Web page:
Return to search

Economic evaluation of population health interventions aimed at children and delivered at school

Background: Population health interventions by their nature affect an entire population and are typically delivered outwith of health services and within the community, such as in schools. An example of such interventions are those that aim to improve children’s social and emotional wellbeing, which have demonstrated effectiveness in the short-term and potentially the long-term. However, challenges arise when conducting economic evaluations of population health interventions, most notably the difficulties of identifying, measuring, and valuing broader intersectoral costs, health, and non-health outcomes. Economic evaluation in an education context is relatively novel, but could provide decision-makers with information to help them make transparent and consistent decisions about how to allocate limited funds. This thesis examined the role for economic evaluation in school-based interventions and sought to determine appropriate methods for its implementation in addition to examining appropriate child-focused outcome measures. Thus, the overarching research question asked, ‘How should the cost-effectiveness of school-based, population health interventions aimed at children be determined?’ Methods: A mixed methods approach to this thesis was used: (i) a systematic literature review and narrative synthesis to determine which evaluation methods (economic and non-economic) are currently being used in school-based population health interventions; (ii) a case study to illustrate an economic evaluation (including cost-utility and cost-effectiveness analysis) of a school-based intervention to reflect on the advantages and disadvantages for decision making in this context; and (iii) an exploration of outcome measures (through mapping validation) for valuing child health and social and emotional wellbeing in school-based programmes to support future evaluation work in this context. Data for the economic evaluation and mapping validation study were available from a cluster randomised controlled trial of the Roots of Empathy programme in Northern Ireland (Ref: 10/3006/02). Results: The systematic review found that the methods currently being utilised to evaluate school programmes are varied (including economic evaluation, cost only, and effectiveness only studies), with poor quality reporting for the economic evaluations. Of the few cost-utility analyses in school-based settings identified, none had directly measured health-related quality of life using child measures or values. The case study cost-utility analysis using Child Health Utility 9D of a school-based intervention was found to be cost-effective from the National Health Service perspective with an incremental cost-effectiveness ratio of £11,000 per quality-adjusted life year (confidence interval: -£95,500 to £147,000), however the wide confidence interval demonstrates considerable uncertainty. This uncertainty is likely due to a lack of statistically significant effect that remained at the 36-month follow-up. Cost-effectiveness analysis using child behavioural descriptive measure, the Strengths and Difficulties Questionnaire, resulted in an incremental cost-effectiveness ratio of £197 per unit decrease in total difficulties score (confidence interval: £77 to £471). The Strengths and Difficulties Questionnaire is suitable for measuring social and emotional wellbeing, but is less advantageous for cost-effectiveness decision-making as no consensus has been reached as to what a clinically meaningful change in score represents, nor has a cost-effectiveness threshold been defined. It remains uncertain how these cost-effectiveness results will be interpreted in an education decision-making context where cost-effectiveness thresholds have not been set up. The mapping validation study validated a mapping algorithm to convert the Strengths and Difficulties Questionnaire into child health utility. Using this algorithm provides an option for valuing incremental changes in health-related quality of life against a generally accepted cost-effectiveness threshold from a health service perspective. Conclusions: Given the findings from the various aspects of work undertaken for this thesis to address population health issues, this thesis identified cost-benefit analysis as currently the most comprehensive method for determining the value for money of school-based public health interventions. Cost-benefit analysis incorporates monetary valuation of multisector outcomes in a final net benefit/loss result allowing clear, consistent, decision-making criteria to be set. Other methods such as cost-consequence analysis, cost-utility analysis, and multi-criteria decision analysis may also be suitable depending on the decision-making context and problem. This thesis demonstrates a lack of clear decision-making criteria in place for funding allocation decisions in education (e.g. education specific cost-effectiveness thresholds). Furthermore, there is no equitable method currently in place for apportioning the cost of funding public health interventions that generate benefits for multiple sectors. From a health service perspective, directly measuring child health utility using the Child Health Utility 9D is preferred as it is the only preference-based measure developed specifically for children and valued by young people. Mean child health utility can be predicted by mapping from the Strengths and Difficulties Questionnaire. This affords the opportunity to estimate longer-term utility by utilising long-term cohort data that routinely collects the Strengths and Difficulties Questionnaire, as long-term cost-effectiveness of school-based preventive programmes is an area in need of further research. The school setting plays an important role in shaping our young people’s futures. Economic evaluation of school-based population health interventions is justified, as schools need to maximise their existing resources in order to give children the best start in life.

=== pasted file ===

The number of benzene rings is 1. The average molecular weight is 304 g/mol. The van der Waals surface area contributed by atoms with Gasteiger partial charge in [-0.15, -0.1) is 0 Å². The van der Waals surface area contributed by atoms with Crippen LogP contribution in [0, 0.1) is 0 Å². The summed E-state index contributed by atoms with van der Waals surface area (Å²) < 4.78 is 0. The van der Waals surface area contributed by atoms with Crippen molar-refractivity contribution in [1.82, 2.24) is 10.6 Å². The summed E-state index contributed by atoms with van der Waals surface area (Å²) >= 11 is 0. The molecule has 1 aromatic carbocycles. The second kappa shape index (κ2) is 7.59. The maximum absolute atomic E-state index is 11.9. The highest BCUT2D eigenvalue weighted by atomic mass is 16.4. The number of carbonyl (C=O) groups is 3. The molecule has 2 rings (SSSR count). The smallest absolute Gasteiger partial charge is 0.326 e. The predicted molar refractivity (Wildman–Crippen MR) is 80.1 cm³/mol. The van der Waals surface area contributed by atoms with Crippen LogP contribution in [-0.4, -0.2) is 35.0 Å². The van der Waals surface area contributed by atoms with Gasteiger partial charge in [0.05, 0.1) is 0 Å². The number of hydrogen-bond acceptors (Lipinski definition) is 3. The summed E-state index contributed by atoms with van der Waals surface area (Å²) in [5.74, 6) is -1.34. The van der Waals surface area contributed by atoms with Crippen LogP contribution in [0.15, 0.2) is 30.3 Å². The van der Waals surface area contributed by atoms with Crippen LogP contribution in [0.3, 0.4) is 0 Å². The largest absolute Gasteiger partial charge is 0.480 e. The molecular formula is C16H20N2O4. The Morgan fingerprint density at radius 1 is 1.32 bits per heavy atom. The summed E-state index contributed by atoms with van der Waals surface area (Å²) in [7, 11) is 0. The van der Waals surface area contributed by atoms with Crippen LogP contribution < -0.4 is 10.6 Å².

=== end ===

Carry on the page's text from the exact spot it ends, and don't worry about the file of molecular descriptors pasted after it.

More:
Date January 2018
CreatorsBoyer, Nicole Renée Soldner
PublisherUniversity of Glasgow
Source SetsEthos UK
Detected LanguageEnglish
TypeElectronic Thesis or Dissertation

Page generated in 0.003 seconds